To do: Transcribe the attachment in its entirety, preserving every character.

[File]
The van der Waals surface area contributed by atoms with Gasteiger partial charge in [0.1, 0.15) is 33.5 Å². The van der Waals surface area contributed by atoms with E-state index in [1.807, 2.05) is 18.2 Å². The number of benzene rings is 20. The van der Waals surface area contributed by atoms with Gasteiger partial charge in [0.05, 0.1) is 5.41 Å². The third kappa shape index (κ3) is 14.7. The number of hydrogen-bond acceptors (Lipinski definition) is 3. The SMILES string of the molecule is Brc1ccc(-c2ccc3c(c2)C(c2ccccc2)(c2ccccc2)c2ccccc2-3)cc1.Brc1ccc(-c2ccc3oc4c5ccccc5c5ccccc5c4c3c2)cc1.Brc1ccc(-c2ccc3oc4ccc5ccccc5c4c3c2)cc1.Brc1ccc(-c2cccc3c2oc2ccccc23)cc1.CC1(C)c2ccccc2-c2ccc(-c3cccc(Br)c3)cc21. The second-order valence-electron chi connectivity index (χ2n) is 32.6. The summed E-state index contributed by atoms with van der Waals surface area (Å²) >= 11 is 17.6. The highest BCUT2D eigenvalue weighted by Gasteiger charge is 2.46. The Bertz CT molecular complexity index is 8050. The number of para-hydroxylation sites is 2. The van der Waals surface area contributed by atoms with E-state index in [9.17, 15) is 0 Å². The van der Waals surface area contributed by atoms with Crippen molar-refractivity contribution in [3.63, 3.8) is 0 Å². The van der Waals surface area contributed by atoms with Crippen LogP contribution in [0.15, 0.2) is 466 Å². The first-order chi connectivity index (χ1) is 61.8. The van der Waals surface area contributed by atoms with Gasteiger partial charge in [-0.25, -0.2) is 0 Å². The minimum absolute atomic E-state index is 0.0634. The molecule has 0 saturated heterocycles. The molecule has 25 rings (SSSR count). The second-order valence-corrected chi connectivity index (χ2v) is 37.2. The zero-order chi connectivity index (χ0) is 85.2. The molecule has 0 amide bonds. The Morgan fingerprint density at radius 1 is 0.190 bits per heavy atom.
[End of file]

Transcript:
The van der Waals surface area contributed by atoms with Gasteiger partial charge in [0.1, 0.15) is 33.5 Å². The van der Waals surface area contributed by atoms with E-state index in [1.807, 2.05) is 18.2 Å². The number of benzene rings is 20. The van der Waals surface area contributed by atoms with Gasteiger partial charge in [0.05, 0.1) is 5.41 Å². The third kappa shape index (κ3) is 14.7. The number of hydrogen-bond acceptors (Lipinski definition) is 3. The SMILES string of the molecule is Brc1ccc(-c2ccc3c(c2)C(c2ccccc2)(c2ccccc2)c2ccccc2-3)cc1.Brc1ccc(-c2ccc3oc4c5ccccc5c5ccccc5c4c3c2)cc1.Brc1ccc(-c2ccc3oc4ccc5ccccc5c4c3c2)cc1.Brc1ccc(-c2cccc3c2oc2ccccc23)cc1.CC1(C)c2ccccc2-c2ccc(-c3cccc(Br)c3)cc21. The second-order valence-electron chi connectivity index (χ2n) is 32.6. The summed E-state index contributed by atoms with van der Waals surface area (Å²) >= 11 is 17.6. The highest BCUT2D eigenvalue weighted by Gasteiger charge is 2.46. The Bertz CT molecular complexity index is 8050. The number of para-hydroxylation sites is 2. The van der Waals surface area contributed by atoms with E-state index in [9.17, 15) is 0 Å². The van der Waals surface area contributed by atoms with Crippen molar-refractivity contribution in [3.63, 3.8) is 0 Å². The van der Waals surface area contributed by atoms with Crippen LogP contribution in [0.15, 0.2) is 466 Å². The first-order chi connectivity index (χ1) is 61.8. The van der Waals surface area contributed by atoms with Gasteiger partial charge in [-0.25, -0.2) is 0 Å². The minimum absolute atomic E-state index is 0.0634. The molecule has 0 saturated heterocycles. The molecule has 25 rings (SSSR count). The second-order valence-corrected chi connectivity index (χ2v) is 37.2. The zero-order chi connectivity index (χ0) is 85.2. The molecule has 0 amide bonds. The Morgan fingerprint density at radius 1 is 0.190 bits per heavy atom.